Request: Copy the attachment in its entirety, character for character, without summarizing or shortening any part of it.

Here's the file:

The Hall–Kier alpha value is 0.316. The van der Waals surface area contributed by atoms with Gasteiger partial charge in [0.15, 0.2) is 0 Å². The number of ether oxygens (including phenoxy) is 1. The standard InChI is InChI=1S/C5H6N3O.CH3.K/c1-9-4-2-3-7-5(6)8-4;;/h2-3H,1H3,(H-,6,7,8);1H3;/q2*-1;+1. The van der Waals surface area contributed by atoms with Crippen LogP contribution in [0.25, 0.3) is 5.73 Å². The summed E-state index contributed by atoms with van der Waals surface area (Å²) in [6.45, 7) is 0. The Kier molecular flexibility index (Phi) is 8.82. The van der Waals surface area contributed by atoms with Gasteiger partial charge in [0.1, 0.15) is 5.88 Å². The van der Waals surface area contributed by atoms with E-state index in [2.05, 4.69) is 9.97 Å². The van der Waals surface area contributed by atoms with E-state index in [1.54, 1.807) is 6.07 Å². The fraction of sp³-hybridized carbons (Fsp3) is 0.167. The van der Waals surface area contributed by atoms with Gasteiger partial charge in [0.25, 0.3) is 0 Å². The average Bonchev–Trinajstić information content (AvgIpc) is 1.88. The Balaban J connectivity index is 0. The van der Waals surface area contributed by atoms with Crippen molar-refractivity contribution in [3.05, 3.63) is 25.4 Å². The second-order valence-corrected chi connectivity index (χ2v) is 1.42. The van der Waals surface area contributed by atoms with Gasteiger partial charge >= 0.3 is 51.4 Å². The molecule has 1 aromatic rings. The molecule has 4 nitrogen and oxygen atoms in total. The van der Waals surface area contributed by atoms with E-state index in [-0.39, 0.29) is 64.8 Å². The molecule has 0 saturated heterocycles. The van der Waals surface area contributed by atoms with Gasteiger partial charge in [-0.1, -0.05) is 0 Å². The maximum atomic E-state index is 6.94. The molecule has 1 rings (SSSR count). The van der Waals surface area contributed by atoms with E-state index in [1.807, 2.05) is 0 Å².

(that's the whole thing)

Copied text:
The Hall–Kier alpha value is 0.316. The van der Waals surface area contributed by atoms with Gasteiger partial charge in [0.15, 0.2) is 0 Å². The number of ether oxygens (including phenoxy) is 1. The standard InChI is InChI=1S/C5H6N3O.CH3.K/c1-9-4-2-3-7-5(6)8-4;;/h2-3H,1H3,(H-,6,7,8);1H3;/q2*-1;+1. The van der Waals surface area contributed by atoms with Crippen LogP contribution in [0.25, 0.3) is 5.73 Å². The summed E-state index contributed by atoms with van der Waals surface area (Å²) in [6.45, 7) is 0. The Kier molecular flexibility index (Phi) is 8.82. The van der Waals surface area contributed by atoms with Gasteiger partial charge in [0.1, 0.15) is 5.88 Å². The van der Waals surface area contributed by atoms with E-state index in [2.05, 4.69) is 9.97 Å². The van der Waals surface area contributed by atoms with E-state index in [1.54, 1.807) is 6.07 Å². The fraction of sp³-hybridized carbons (Fsp3) is 0.167. The van der Waals surface area contributed by atoms with Gasteiger partial charge in [0.25, 0.3) is 0 Å². The average Bonchev–Trinajstić information content (AvgIpc) is 1.88. The Balaban J connectivity index is 0. The van der Waals surface area contributed by atoms with Crippen molar-refractivity contribution in [3.05, 3.63) is 25.4 Å². The second-order valence-corrected chi connectivity index (χ2v) is 1.42. The van der Waals surface area contributed by atoms with Gasteiger partial charge >= 0.3 is 51.4 Å². The molecule has 1 aromatic rings. The molecule has 4 nitrogen and oxygen atoms in total. The van der Waals surface area contributed by atoms with E-state index in [-0.39, 0.29) is 64.8 Å². The molecule has 0 saturated heterocycles. The van der Waals surface area contributed by atoms with Gasteiger partial charge in [-0.1, -0.05) is 0 Å². The maximum atomic E-state index is 6.94. The molecule has 1 rings (SSSR count). The van der Waals surface area contributed by atoms with E-state index in [1.807, 2.05) is 0 Å².